Costume designer Sandy Powell recalls that the original Mary Poppins film was one of the first films she ever remembers seeing and that she was brought up on the film. So, it’s no wonder she said yes to designing the whimsical wardrobe for Mary Poppins Returns, now available on Digital, Movies Anywhere, and Blu-ray!
During production, we visited the set of Mary Poppins Returns to learn more about Sandy Powell’s vision for the wardrobe in the film, and the process in which the costumes came to fruition. Of course, she started how we all probably would — by watching the original Mary Poppins. However, after watching it just once to make sure she remembered it as well as she had assumed, she put it away as to not refer to it often. She wanted the costumes of this film to pay homage to the original, without being too similar. For example, in creating Mary Poppins’s hat, she didn’t want to include berries or daisies like the original, but knew something should decorate it. She went through everything including embroidery and birds, but then remembered the robin from “A Spoonful of Sugar” and thought to reintroduce it here in Mary’s hat.
The film is set sometime in the Edwardian period, so the clothing, shoes, and accessories are all representative of that time. For Mary Poppins’ costumes, color and pattern were the focus. Even as Mary takes off her coat, we see more patterned layers beneath.
When I first met Emily, I tried lots of different 1930s clothes on her to arrive at a silhouette and color scheme that works … For Jack, lamplighters are working folks. They wouldn’t have had particular work clothes, these guys just wore their older clothes. So 1930s working men just wore old clothes, even suits.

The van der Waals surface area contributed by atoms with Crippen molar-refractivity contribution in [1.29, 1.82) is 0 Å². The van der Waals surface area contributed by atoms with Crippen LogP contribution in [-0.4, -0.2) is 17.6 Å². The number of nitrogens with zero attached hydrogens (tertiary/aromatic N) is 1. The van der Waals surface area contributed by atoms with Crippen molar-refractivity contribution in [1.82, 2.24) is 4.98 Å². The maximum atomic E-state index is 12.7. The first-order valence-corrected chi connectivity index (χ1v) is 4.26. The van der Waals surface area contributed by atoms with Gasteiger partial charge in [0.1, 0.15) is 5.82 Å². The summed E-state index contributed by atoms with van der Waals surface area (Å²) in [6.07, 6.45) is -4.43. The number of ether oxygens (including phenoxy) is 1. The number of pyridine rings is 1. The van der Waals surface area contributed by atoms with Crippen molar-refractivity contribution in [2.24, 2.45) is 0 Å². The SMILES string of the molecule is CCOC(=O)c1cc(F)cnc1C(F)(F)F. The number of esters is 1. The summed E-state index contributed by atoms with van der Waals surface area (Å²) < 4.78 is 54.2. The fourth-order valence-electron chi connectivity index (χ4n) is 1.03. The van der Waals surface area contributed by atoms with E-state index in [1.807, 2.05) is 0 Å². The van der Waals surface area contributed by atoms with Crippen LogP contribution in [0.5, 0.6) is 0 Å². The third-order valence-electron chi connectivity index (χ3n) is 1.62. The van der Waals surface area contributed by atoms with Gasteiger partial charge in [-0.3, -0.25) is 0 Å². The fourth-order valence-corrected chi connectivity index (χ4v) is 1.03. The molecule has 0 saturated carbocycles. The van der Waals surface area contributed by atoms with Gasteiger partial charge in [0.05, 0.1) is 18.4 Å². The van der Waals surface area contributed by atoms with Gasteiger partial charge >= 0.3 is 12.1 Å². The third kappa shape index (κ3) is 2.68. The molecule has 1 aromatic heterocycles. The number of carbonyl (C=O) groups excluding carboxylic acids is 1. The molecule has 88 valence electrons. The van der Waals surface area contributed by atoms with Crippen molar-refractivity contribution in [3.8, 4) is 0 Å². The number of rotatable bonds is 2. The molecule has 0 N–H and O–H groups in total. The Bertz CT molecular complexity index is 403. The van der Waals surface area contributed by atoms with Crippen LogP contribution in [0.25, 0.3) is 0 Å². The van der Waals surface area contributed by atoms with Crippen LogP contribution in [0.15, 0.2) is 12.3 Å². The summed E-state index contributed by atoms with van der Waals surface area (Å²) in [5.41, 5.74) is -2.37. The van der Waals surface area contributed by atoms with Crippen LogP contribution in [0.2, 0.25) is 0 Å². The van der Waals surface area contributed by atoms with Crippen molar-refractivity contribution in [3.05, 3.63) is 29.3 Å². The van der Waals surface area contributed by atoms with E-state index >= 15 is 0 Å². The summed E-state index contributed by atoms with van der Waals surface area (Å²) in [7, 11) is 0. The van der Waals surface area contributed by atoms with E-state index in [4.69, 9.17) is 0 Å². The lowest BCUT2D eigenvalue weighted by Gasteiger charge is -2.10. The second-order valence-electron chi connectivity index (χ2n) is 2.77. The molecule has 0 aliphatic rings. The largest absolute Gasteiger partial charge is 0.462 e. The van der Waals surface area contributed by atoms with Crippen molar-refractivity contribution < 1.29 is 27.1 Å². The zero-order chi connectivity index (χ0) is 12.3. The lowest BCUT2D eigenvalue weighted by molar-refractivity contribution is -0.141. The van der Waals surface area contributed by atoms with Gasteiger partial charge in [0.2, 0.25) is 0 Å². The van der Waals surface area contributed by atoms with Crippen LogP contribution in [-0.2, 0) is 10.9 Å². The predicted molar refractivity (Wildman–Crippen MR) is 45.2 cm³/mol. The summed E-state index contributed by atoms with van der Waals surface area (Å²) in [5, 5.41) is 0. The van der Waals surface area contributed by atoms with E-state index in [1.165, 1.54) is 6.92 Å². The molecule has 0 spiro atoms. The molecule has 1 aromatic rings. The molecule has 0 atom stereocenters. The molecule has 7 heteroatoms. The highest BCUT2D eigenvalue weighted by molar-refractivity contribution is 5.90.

When it comes to designing for the leads, Sandy appreciates collaboration because she wanted them to look like what they think their character would look like as well.
I really like collaborating and working with the actors because the actors also have an idea about their characters. I might have an idea about the character and I might hear what Rob [Marshall] has to say about the character, but it’s really the actors themselves who think mostly about their characters.
Every costume was made entirely by Sandy and her team, who sourced fabrics from all over the world.
In the scene where Mary Poppins, Jack, and the Banks children journey into the Royal Doulton Bowl, much detail went into the design of their costumes. Sandy wanted the costumes to look like they were 2D, but in 3D. So they experimented in many different ways to see what would manipulate the paint to look like watercolor on paper. Then, skilled painters hand-painted each costume flat before piecing the costume together. After the costumes were whole, they went back through and painted them again. “It’s a lot of trial and error,” Powell describes of her process.
If you haven’t seen Mary Poppins Returns yet, bring home a copy of the film here. And if you have, it’s worth another watch with these behind-the-scenes details of the costumes in mind!